The quality of UK wheat has been praised by millers from Spain, Portugal, Morocco and Tunisia at a recent Home-Grown Cereals Authority (HGCA) bread baking workshop but there are concerns over levels of supply.Emma Finn, HGCA arable business supply chain manager, said there were specific worries over the availability of soft wheat, branded ’uks’ for the export market.She warned: “The importance of uks is underlined in this year of low supplies. The UK has few competitors for this product so our customers rely on us. Typically millers in Spain and Portugal are using 20% uks in their grists so a consistent supply of uks varieties is needed to sustain this market.”Miguel Angel Martin Conessa, a miller from Spain, said he had successfully used a blend of 65% uks and 35% ukp bread wheat to reduce costs.Said Badri, of the Tunisian Millers Association, said he had used 80% uks and 20% ukp in flat breads and baguettes.
Cinnamon is the dried bark of an evergreen tree that is grown in Sri Lanka, Southern India and the West Indies. It is available in small sticks or ground into a powder. The sticks are usually used to make an infusion, for example warmed in milk for custard tarts.Generally, when baking, it is best to buy and use ground cinnamon, as the sticks are difficult to grind to a smooth enough powder. It goes very well with many autumn fruits, including apples, pears, plums and damsons. If making crumbles with these fruits, add some cinnamon to both the filling and the topping. Make a plum or rhubarb and pecan streusel cake by putting either plums or rhubarb on top of a cake mixture and covering with a strongly cinnamon-flavoured pecan streusel mixture before baking.Cinnamon also mixes well with other spices such as ginger, nutmeg and cloves and will easily take either a starring or supporting roll in the line-up of spices in a particular product. Another good combination is with chocolate, so try adding a little cinnamon to both chocolate cakes and tarts.Try making chocolate and cinnamon kisses by adding cinnamon to the basic chocolate mixture and sandwiching together with a chocolate and cinnamon butter cream.Fiona Burrell, co-author of Leiths Baking Bible, from the world-famous Leiths School of Food and Wine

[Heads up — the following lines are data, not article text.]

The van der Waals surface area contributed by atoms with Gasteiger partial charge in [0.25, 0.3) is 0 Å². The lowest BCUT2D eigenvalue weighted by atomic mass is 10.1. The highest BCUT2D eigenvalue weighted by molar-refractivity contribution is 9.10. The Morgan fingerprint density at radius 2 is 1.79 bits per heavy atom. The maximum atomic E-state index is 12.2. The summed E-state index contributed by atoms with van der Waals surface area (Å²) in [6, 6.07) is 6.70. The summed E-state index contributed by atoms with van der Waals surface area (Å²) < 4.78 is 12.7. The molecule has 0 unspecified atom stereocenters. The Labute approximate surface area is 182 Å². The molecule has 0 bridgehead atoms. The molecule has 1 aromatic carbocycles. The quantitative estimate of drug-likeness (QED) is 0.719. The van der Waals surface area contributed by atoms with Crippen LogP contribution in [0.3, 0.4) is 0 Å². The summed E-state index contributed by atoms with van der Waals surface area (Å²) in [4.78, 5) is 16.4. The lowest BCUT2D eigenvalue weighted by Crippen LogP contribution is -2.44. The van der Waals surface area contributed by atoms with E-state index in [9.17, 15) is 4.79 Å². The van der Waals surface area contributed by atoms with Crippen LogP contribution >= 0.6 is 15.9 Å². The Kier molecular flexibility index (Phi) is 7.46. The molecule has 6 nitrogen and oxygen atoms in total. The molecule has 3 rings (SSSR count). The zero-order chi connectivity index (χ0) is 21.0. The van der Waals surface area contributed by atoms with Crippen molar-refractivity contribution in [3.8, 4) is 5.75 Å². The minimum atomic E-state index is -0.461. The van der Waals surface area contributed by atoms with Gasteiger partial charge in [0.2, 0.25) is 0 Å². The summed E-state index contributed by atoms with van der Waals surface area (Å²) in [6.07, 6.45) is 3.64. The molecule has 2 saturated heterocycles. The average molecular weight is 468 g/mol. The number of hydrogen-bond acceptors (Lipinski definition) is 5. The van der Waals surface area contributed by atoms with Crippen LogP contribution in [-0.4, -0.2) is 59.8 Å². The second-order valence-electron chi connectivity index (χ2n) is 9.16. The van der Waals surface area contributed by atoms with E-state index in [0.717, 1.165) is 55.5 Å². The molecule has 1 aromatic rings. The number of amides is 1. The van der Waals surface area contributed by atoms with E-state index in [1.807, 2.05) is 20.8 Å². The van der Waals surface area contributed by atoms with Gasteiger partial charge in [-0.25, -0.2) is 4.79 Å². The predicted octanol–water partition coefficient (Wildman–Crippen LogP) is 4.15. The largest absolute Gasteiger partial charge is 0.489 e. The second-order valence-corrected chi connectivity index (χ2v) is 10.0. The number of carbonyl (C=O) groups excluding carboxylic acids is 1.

The Fannie and John Hertz Foundation announced the selection of its 2011-12 Hertz Fellows, including Harvard students Megan M. Blewett ’11 and Jesse Engreitz, a graduate student at Harvard-MIT Division of Health Sciences and Technology (HST). The fellowship, valued at more than $250,000 per student, was also awarded to 13 other recipients, who will receive financial support lasting up to five years of their graduate studies.Since 1963, the Fannie and John Hertz Foundation has focused on empowering young scientists and engineers with the freedom to innovate in their doctoral research.For more information on the award.
View Comments Related Shows Les Miserables He never shall yield! Direct from the Australian production, Hayden Tee will begin performances as Javert in Les Miserables on January 29. He replaces Adam Monley in the role at Broadway’s Imperial Theatre.Tee, a New Zealand native, played Marius in the 20th anniversary West End production of Les Miz. His additional credits include Australian productions of South Pacific, Titanic, Dead Man Walking and My Fair Lady. In the States, he has appeared in Camelot, Peter Pan and Being Earnest.The cast of Les Miz also currently includes Alfie Boe as Jean Valjean, Montego Glover as Fantine, Gavin Lee as Thenardier, Rachel Izen as Madame Thenardier, Brennyn Lark as Eponine, Chris McCarrell as Marius, Alex Finke as Cosette and Wallace Smith as Enjolras. Hayden Tee as Javert Show Closed This production ended its run on Sept. 4, 2016